I just got back from our viewing party at the Beach Club. We had a terrific turn out, especially given the short notice. I never really did a head count, but people kept trickling in throughout the first half, and for the second half we had a pretty good crowd - somewhere between 30 and 40 people. It's too bad the team wasn't able to pull out the win, but it was fun watching with everybody, nonetheless. Thanks to everyone for coming out.
During the broadcast of the Clippers-Heat game on Wednesday, Prime Ticket showed a graphic regarding team defense. I don't remember the precise numbers, but I know it focused on the field goal percentage allowed in games since December first, and that the Clippers (along with the Heat) were among the league leaders. Now, usually I'm not particularly surprised by the stats they share on the TV (particularly since some of them seem to originate with me), but that one caught me by surprise. Obviously I know that the Clippers have been playing well since December 1, the day the beat the Spurs, the day Baron Davis returned to the lineup as well. But I would not have thought to attribute the good run to great field goal defense. Improved? Sure. League leading? Not so much.
Bear in mind of course that the stat could be very misleading as well. I haven't done the math to determine how indicative it is, but a great overall field goal percentage is meaningless if you're giving up a lot of three pointers and/or a lot of free throws.
Regardless of how well the Clippers had been playing defense, they sure didn't do it tonight in Oakland. The Warriors are a streaky team, and when they get on a roll, they can be tough to stop. But from the opening tip of this one, Golden State just picked the Clippers apart. It started with Stephen Curry and Monta Ellis coming off of screens in the first quarter. If the defender went under the screen, they shot and buried the open jumper, if he trailed it, the penetrated to the rim, if the screeners man helped, they got the roll. And once the Clippers were in a defensive rotation, the Warriors shooters spotted up behind the three point arc, where they were on fire all night.
The Warriors shot over 52% from the field for the night, and when you factor in the 14 threes they made (on only 26 attempts) their effective field goal percentage was 61%. Add in 22 out of 24 free throws, and you're looking at an offensive machine running at such a high level of efficiency that it's hard to overcome it. The 14 threes is tied for the most threes the Clippers have given up this year; they've done it twice before, and one of those was the last time they played in Oakland. That's correct, the Warriors averaged 14 threes per home game against the Clippers this season, and made 56% from deep. Wow.
Eric Gordon and Blake Griffin tried to counter. The Clippers as a team shot almost 53% themselves, and the G-Men each scored 28 points, on combined 23 for 38 shooting. But the Warriors had all of their weapons working tonight (even Vladimir Radmanovic for FSM's sake), while the Clippers were pretty dependent on Griffin and Gordon, and the Dubs just proved too much. Griffin, by the way, of course got his 25th straight double double and his 14th straight 20-10 game.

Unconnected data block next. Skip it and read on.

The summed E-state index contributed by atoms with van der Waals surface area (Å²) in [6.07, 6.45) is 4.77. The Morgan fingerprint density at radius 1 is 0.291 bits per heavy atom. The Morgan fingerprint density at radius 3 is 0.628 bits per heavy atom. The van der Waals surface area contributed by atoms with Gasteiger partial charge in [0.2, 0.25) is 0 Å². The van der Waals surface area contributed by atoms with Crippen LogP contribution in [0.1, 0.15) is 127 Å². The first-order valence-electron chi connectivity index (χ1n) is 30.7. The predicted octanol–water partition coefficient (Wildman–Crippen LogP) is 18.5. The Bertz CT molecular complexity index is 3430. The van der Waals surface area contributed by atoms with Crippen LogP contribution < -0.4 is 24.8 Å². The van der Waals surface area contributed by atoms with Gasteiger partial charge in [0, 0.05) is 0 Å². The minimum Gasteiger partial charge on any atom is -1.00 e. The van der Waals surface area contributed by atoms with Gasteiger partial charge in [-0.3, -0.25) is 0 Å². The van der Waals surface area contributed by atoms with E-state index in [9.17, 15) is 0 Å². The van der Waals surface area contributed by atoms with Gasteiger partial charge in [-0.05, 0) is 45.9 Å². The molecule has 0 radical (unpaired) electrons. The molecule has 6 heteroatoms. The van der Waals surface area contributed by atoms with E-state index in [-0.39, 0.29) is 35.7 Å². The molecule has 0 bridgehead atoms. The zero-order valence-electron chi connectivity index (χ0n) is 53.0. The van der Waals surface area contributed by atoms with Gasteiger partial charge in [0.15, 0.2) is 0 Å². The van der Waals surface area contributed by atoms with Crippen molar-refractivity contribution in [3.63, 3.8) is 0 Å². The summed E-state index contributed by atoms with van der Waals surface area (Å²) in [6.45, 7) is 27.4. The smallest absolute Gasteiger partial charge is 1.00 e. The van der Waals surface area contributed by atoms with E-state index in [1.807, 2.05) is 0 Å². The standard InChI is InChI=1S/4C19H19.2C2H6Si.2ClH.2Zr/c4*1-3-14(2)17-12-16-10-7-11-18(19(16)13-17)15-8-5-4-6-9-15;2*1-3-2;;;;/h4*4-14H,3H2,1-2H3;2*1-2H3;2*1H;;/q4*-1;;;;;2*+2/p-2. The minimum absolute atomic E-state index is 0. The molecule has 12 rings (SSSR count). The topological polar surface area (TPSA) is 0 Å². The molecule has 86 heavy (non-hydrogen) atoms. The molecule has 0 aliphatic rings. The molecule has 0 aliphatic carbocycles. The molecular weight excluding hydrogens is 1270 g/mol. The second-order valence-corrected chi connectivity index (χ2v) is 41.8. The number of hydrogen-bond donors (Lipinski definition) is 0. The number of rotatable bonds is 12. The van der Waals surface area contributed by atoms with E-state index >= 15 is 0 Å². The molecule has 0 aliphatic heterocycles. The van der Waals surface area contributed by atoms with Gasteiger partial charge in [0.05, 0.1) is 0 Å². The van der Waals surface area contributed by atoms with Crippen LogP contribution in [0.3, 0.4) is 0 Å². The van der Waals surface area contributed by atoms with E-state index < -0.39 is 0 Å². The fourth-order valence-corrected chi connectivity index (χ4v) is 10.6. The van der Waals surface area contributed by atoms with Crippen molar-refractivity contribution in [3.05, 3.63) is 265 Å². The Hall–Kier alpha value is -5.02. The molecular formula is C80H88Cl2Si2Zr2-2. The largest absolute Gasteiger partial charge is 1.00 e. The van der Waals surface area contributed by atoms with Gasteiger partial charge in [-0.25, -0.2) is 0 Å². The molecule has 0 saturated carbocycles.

Sometimes you look at a game like this and you think - come on Steph and Monta. How can you go 0 for 11 from deep in the game in LA on Sunday, and then go 7 for 11 from deep in this one? If that were 3 for 11 and 4 for 11, if you just hit a normal number of your threes tonight, the Clippers probably win both games. But rather than be kind of bad in the first game and kind of good in the second, the Warriors just had to be completely terrible in the first and completely unconscious in the second.
The Clippers took the Warriors' best shot in the first quarter, and actually emerged with a lead, 39-35. But essentially the Warriors attack never let up for long, and when the Clippers went into any lulls, no matter how brief, they fell behind. The Clippers last lead of the night came at 49-47, with seven minutes remaining in the first half. The rest of the evening was a Warriors run, followed by a Clippers climb to reel them back. And whenever LA would tie the game, the Warriors would go on another run, usually ignited by a spate of threes.
An 11-0 over the two minutes from 5:15 to 3:15 in the second turned a 51-51 game into a 62-51 Dubs lead, and they led by 7 at halftime. The Clippers got back even at 77, but the lead stretched back to ten before the end of the third quarter, at 94-84. A run to open the fourth quarter had the game tied again at 96-96 - but a three pointer after an offensive rebound put them back on top. The Clippers caught them twice more, at 104 and 106, before a final 10-0 run ignited by back-to-back VladRad threes put them game on ice. Throughout the evening, when the Clippers needed a defensive stop, they couldn't get it. They tied the game four times in the second half - but they never led after halftime.
It's not a terrible loss. The Warriors are a good team (an outstanding offensive team, really) and they're particularly tough at home. The truth is, while we're unrealistically dreaming of the eighth seed in the playoffs, it may be Golden State who has the real shot - while the Clippers have played the most home games in the NBA so far, the Warriors have played the fewest, so in terms of games remaining, they will be at the Roaracle a lot the rest of the way. It's certainly a big let down after the massive high of Wednesday night. The real challenge for the Clippers now will be to try to bounce back for the Lakers on Sunday.